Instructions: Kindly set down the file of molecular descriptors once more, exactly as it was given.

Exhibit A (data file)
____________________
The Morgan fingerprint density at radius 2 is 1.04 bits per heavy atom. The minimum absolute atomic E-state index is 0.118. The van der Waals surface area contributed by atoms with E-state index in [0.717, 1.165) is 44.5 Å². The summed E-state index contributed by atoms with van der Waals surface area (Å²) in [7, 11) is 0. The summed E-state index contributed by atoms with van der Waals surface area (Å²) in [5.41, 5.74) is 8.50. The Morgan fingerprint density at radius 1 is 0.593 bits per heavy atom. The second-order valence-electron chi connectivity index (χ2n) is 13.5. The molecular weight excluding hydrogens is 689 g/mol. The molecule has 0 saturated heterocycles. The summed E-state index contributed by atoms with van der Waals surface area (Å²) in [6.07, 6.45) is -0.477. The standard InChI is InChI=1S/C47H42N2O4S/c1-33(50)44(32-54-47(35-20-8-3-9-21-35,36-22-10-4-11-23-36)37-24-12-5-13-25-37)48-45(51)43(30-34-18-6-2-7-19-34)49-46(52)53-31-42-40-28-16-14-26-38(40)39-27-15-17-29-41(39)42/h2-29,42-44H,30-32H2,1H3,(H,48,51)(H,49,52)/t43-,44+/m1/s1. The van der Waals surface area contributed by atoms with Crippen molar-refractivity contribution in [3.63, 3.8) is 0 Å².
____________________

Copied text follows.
The Morgan fingerprint density at radius 2 is 1.04 bits per heavy atom. The minimum absolute atomic E-state index is 0.118. The van der Waals surface area contributed by atoms with E-state index in [0.717, 1.165) is 44.5 Å². The summed E-state index contributed by atoms with van der Waals surface area (Å²) in [7, 11) is 0. The summed E-state index contributed by atoms with van der Waals surface area (Å²) in [5.41, 5.74) is 8.50. The Morgan fingerprint density at radius 1 is 0.593 bits per heavy atom. The second-order valence-electron chi connectivity index (χ2n) is 13.5. The molecular weight excluding hydrogens is 689 g/mol. The molecule has 0 saturated heterocycles. The summed E-state index contributed by atoms with van der Waals surface area (Å²) in [6.07, 6.45) is -0.477. The standard InChI is InChI=1S/C47H42N2O4S/c1-33(50)44(32-54-47(35-20-8-3-9-21-35,36-22-10-4-11-23-36)37-24-12-5-13-25-37)48-45(51)43(30-34-18-6-2-7-19-34)49-46(52)53-31-42-40-28-16-14-26-38(40)39-27-15-17-29-41(39)42/h2-29,42-44H,30-32H2,1H3,(H,48,51)(H,49,52)/t43-,44+/m1/s1. The van der Waals surface area contributed by atoms with Crippen molar-refractivity contribution in [3.63, 3.8) is 0 Å².